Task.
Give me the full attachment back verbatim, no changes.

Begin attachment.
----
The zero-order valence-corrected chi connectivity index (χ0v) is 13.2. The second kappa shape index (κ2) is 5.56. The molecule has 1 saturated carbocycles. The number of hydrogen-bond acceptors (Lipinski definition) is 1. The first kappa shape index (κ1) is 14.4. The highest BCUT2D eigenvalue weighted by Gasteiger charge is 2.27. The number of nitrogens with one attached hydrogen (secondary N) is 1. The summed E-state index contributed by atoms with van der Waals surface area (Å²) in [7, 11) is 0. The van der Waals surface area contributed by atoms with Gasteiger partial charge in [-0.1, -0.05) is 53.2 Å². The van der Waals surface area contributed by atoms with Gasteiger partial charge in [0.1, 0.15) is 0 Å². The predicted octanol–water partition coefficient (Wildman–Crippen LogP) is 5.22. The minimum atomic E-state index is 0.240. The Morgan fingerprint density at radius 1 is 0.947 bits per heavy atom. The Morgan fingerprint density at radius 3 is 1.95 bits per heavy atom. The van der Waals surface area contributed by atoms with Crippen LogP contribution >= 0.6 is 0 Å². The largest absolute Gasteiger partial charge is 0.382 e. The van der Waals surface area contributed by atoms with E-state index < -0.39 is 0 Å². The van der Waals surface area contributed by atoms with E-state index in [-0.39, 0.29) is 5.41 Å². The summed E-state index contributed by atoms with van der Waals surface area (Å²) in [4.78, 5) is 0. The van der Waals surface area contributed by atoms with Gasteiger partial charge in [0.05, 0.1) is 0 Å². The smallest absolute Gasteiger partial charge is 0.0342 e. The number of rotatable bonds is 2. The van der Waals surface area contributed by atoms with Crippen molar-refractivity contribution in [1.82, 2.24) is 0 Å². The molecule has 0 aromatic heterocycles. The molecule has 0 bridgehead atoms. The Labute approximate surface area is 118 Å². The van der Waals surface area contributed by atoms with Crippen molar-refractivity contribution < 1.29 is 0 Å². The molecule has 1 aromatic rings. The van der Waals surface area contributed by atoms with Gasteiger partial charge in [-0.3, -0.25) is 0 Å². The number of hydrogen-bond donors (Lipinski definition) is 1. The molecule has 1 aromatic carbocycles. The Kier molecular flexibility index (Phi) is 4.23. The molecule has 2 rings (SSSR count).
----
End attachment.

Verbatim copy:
The zero-order valence-corrected chi connectivity index (χ0v) is 13.2. The second kappa shape index (κ2) is 5.56. The molecule has 1 saturated carbocycles. The number of hydrogen-bond acceptors (Lipinski definition) is 1. The first kappa shape index (κ1) is 14.4. The highest BCUT2D eigenvalue weighted by Gasteiger charge is 2.27. The number of nitrogens with one attached hydrogen (secondary N) is 1. The summed E-state index contributed by atoms with van der Waals surface area (Å²) in [7, 11) is 0. The van der Waals surface area contributed by atoms with Gasteiger partial charge in [-0.1, -0.05) is 53.2 Å². The van der Waals surface area contributed by atoms with Gasteiger partial charge in [0.1, 0.15) is 0 Å². The predicted octanol–water partition coefficient (Wildman–Crippen LogP) is 5.22. The minimum atomic E-state index is 0.240. The Morgan fingerprint density at radius 1 is 0.947 bits per heavy atom. The Morgan fingerprint density at radius 3 is 1.95 bits per heavy atom. The van der Waals surface area contributed by atoms with Crippen LogP contribution >= 0.6 is 0 Å². The largest absolute Gasteiger partial charge is 0.382 e. The van der Waals surface area contributed by atoms with E-state index < -0.39 is 0 Å². The van der Waals surface area contributed by atoms with E-state index in [-0.39, 0.29) is 5.41 Å². The summed E-state index contributed by atoms with van der Waals surface area (Å²) in [4.78, 5) is 0. The van der Waals surface area contributed by atoms with Gasteiger partial charge in [0.05, 0.1) is 0 Å². The smallest absolute Gasteiger partial charge is 0.0342 e. The number of rotatable bonds is 2. The van der Waals surface area contributed by atoms with Crippen molar-refractivity contribution in [1.82, 2.24) is 0 Å². The molecule has 0 aromatic heterocycles. The molecule has 0 bridgehead atoms. The Labute approximate surface area is 118 Å². The van der Waals surface area contributed by atoms with Crippen molar-refractivity contribution < 1.29 is 0 Å². The molecule has 1 aromatic rings. The van der Waals surface area contributed by atoms with Gasteiger partial charge in [-0.3, -0.25) is 0 Å². The number of hydrogen-bond donors (Lipinski definition) is 1. The molecule has 1 aromatic carbocycles. The Kier molecular flexibility index (Phi) is 4.23. The molecule has 2 rings (SSSR count).